James Mwaniki (left) and Julius Mwanyalo (far right), the monitoring & evaluation officers of the Schools’ Green Initiative Challenge, demonstrate proper tree-planting techniques to Machakos County “Green Teachers” at Mbondoni Secondary School. [PHOTO: JAMES WANZALA/STANDARD]
A total of 198 people, including headmasters and “Green Teachers, from 33 schools in Embu, Machakos and Kitui counties have been trained on environmental conservation.
The training was conducted under the Green Initiative Challenge that aims to raise awareness and participation of school children on environmental conservation.
The challenge, now in its second phase, is implemented by KenGen Foundation, Better Globe Forestry and Bamburi Cement and has seen 100.5 acres of land planted with trees.
The trainings took place in different centres in Embu, Machakos and Kitui counties and participants were empowered with technical knowledge on good tree nursery management, planting methods and seedling nurturing practices.
Apart from gaining learning about the characteristics of the GIC tree and fruit species, the Green Teachers also learnt various nursery management practices, including weeding, seed propagation, pest and disease control, and best practices in sustainable water harvesting.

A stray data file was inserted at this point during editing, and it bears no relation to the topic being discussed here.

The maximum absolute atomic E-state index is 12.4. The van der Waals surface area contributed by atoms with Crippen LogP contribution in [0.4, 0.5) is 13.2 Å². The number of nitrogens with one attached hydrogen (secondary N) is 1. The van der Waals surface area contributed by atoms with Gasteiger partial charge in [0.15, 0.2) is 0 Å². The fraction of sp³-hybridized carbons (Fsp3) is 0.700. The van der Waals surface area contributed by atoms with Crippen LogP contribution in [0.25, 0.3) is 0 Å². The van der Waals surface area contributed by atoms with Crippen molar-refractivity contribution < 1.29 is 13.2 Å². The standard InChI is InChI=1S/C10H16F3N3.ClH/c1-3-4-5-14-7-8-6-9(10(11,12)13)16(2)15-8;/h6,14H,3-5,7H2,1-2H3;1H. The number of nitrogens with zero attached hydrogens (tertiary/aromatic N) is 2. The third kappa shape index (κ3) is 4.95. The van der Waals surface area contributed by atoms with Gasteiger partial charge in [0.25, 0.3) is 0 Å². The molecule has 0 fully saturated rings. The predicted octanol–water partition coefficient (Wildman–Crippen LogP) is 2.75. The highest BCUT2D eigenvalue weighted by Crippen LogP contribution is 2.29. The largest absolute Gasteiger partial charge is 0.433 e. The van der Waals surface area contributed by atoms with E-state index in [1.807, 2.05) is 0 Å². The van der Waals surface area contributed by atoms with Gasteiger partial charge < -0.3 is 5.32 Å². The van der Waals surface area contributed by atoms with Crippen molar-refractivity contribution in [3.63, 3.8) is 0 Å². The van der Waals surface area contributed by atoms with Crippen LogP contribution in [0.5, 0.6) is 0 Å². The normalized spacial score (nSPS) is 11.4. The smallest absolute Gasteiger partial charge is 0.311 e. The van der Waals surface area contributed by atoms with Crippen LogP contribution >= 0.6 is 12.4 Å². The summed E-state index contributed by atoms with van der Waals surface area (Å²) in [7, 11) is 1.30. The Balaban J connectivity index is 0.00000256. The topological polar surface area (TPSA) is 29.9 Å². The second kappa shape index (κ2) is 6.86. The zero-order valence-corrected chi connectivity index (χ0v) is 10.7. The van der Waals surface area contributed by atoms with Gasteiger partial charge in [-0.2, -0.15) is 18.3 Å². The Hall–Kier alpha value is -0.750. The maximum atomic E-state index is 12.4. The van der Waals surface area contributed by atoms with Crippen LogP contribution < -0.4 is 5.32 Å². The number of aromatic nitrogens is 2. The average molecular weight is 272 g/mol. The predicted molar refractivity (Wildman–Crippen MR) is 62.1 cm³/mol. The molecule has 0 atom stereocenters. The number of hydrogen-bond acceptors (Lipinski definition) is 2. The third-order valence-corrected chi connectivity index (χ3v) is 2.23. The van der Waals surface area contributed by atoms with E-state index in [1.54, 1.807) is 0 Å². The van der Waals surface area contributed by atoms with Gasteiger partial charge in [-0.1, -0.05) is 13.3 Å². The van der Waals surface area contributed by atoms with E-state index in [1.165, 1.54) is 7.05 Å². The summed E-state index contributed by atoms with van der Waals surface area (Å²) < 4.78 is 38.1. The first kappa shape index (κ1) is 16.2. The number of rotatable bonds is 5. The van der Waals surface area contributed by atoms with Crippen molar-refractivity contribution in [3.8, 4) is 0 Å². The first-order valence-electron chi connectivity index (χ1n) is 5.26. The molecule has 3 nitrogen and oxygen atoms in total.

“The Green Teachers will be instrumental in implementing the school project during the third phase of GIC and guiding their students to manage tree nurseries and woodlots in their school compounds, which provides them with a renewable source of wood fuel, thus reducing pressure on surrounding vegetation and forest resources,” said Bamburi Cement’s director of corporate affairs, communications & sustainable development, Susan Maingi.
A total of 919 schools will participate in the challenge targeting semi-arid counties of Embu, Machakos and Kitui to reach 140,000 school children by 2018.
So far, 120 schools have registered, with an additional 120 schools scheduled to be added to the competition annually.
The GIC expansion project targets the greening of a total of 460 acres, with 324,300 tree seedlings as well as 113,956 fruit seedlings (passion and pawpaw).
KenGen Foundation Trustee Mike Njeru said GIC accords the schools an opportunity to diversify their income through the sale of timber and non-timber products.
He added that that the project has also contributed to the reduction of greenhouse gases through carbon sequestration, and the control soil erosion by increasing topsoil infiltration and reducing runoff.
The project is designed as a challenge to participating schools, mainly due to the dry weather conditions in the areas, with prizes awarded based on the highest survival rate of seedlings and use of innovation.
The best performing schools stand to benefit from education scholarships, infrastructural developments, educational tours, water tanks, and rainwater-harvesting and cash awards among other things.